and the Wall: Beyond Novelty
story by tim mcmahan
Lazy-i: May 31, 2006
The idea that
Tilly and the Wall is considered sort of a novelty act is nothing
new to the band's keyboardist Nick White. He knows that to most
people familiar with their music, Tilly is "that band with
the cute tap-dancer."
be hard for Jamie, because she's the one that has to talk about
tap dancing all the time," said White about Tilly vocalist/tap-dancing
percussionist Jamie Williams. "We're just so happy with how
she does things. I think however people take it, we're fine with
Fact is, in
a world of literally thousands of indie bands, Williams' tap-dancing
has been an attention getter. Her tap shoes are a carry-over from
her and bandmate Kianna Alarid's short-lived former band, Magic
Kiss (In fact, they also could be heard in Williams' first
band, Park Ave., that featured a young
Conor Oberst and Clark Baechle). Tap dancing was the perfect accoutrement
to their self-released DIY-flavored 6-song demo, Woo!,
recorded in Oberst's basement. Oberst knew a good thing when he
heard it, and Tilly's official full-length debut, Wild Like
Children, also became the debut release for his Team Love
rousing tap-fueled song cycle, beneath Wild's novelty veneer
was tuneful, honest and at times, deceptively somber song writing.
Track "You and I Misbehaving," for example, captured teenagers
struggling with the idea of growing old. Actually, all the songs were
about struggling -- with growing up, with "love," with themselves,
told in a way that related to anyone who was on the outside looking
in during their high school years. Add a sense of youthful defiance
and Tilly was this generation's Holden Caulfield.
Now after almost
three years of successfully touring Wild, Tilly is back with
a new album -- a little older, a little wiser, and much more professional
sounding, thanks to the Mogis brothers -- AJ in the studio and Mike
on the mixing board. But while Bottoms of Barrels is a natural
evolution of the band's sound, the tap shoes are still there. In
fact, they've never been more in-your-face.
to make the tap dancing even more dynamic and percussive,"
White said. "When we started, Jamie was dancing on the floor.
There was no dynamism. Now she dances on top of a hollow wooden
box that's mic-ed. The sound is much fuller."
It isn't just
the tapping that's unique about Tilly. Few (if any) bands can boast
having three women vocalists -- Williams, Alarid and former Park
Ave. member Neely Jenkins. Guitarist/vocalist Derek Pressnall rounds
out the five-piece. Tilly's girl power has had an impact on its
in the crowd that there are tons of different types of people, but
the vast majority is younger girls," White said. "Maybe
that has to do with the tap dancing. Girls take dance lessons and
can identify with it. Maybe it's that younger girls relate to bands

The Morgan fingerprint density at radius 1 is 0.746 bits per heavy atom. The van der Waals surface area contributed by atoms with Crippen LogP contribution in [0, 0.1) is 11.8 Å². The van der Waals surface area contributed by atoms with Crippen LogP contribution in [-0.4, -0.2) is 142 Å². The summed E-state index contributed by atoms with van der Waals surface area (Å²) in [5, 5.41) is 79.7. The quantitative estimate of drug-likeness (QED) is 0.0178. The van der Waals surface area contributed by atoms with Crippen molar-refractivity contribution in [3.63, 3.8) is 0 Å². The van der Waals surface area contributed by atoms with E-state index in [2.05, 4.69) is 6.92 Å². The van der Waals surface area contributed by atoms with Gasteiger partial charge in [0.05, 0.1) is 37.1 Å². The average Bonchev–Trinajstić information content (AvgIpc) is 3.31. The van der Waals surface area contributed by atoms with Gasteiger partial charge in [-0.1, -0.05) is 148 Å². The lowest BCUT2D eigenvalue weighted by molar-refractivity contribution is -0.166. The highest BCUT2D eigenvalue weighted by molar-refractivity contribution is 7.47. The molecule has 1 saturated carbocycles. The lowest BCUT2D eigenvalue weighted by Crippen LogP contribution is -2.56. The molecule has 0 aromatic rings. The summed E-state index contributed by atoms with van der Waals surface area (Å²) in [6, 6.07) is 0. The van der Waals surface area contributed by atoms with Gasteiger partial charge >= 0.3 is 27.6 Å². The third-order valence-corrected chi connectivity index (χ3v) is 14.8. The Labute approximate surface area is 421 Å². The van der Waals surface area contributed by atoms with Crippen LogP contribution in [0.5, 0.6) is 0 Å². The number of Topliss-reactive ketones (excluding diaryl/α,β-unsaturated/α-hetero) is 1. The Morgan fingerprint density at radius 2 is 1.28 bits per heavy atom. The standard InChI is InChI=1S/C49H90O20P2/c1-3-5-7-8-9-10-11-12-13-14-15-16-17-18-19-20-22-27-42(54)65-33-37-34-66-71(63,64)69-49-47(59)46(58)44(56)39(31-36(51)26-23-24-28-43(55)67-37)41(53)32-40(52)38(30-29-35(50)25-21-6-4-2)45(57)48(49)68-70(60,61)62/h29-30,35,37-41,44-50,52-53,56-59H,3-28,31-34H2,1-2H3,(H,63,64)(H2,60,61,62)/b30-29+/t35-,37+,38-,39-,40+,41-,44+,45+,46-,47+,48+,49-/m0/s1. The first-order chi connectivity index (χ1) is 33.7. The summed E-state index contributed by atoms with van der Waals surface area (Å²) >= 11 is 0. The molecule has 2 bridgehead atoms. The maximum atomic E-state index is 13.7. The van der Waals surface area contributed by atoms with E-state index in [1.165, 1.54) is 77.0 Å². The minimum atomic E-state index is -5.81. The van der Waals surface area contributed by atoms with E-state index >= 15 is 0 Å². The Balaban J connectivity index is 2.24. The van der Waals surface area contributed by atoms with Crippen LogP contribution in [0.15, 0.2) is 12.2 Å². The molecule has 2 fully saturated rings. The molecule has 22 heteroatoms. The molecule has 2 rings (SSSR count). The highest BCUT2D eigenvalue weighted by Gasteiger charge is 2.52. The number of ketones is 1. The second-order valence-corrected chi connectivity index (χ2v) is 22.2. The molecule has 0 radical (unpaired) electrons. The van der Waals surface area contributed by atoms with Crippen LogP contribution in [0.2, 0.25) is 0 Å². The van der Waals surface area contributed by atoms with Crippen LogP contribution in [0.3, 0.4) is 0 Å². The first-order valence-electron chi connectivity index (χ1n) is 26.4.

with girl singers. I'm not sure why it happens. We get spoiled because
they're always so enthusiastic and we feed off the crowd's energy.
I don't know what we'd do if we were playing to a roomful of middle-aged
get spoiled because they're always so enthusiastic and we
feed off the crowd's energy. I don't know what we'd do if
we were playing to a roomful of middle-aged guys."
in the band roots for the underdog. The 'we' is everyone in
the band and whoever relates to us."
part of their appeal also certainly comes from the music's inspirational
message. On tracks like "Sing Songs Along" on the new
album and "Nights of the Living Dead" from the debut,
Tilly isn't so much singing to the crowd, but singing with them.
Lines like "So puff out your chest in some weird dusty fight
/ We're taking no part in your cracked antique life / We're believing
everything that we have heard / We're taking our turn with the kids
that don't learn" are an underachiever's call to action.
in the band roots for the underdog," White said. "The
'we' is everyone in the band and whoever relates to us. We don't
want to exclude anyone. It has to do with the name of the record
(Bottoms of Barrels) -- they're the ones we like best."
Quite a different
message from the glitzy, materialistic, Barbie-doll world of pop
divas like Christina, Britney and Jessica. Who would you rather
have your daughter identify with?
the same way," White said, adding that Tilly's music also is
a painless entry into indie music for kids who grew up with radio.
an easy jump for younger kids just finding out about independent
music. It's not a hugely different kind of music. I don't think
we sound like Britney, but if you heard Britney and then our band,
it would be an easier transition than, say, if the first indie band
you heard was Smog."
White said their
musical evolution was inevitable considering how the new record
came together. Tilly spent part of 2005 as a band in residence at
the Bemis Center for Contemporary Arts. "Being at the Bemis
allowed us to immerse ourselves in art and culture and really try
to go with whatever we were feeling rather than in any one direction,"
White said. "This album feels like a collaboration, a collective
of artists working together while being different than one another."
centered 'round a worn pair of tap shoes. What a novel idea.
Published in The Omaha Reader May 31, 2006.
Copyright © 2006 Tim McMahan. All rights reserved.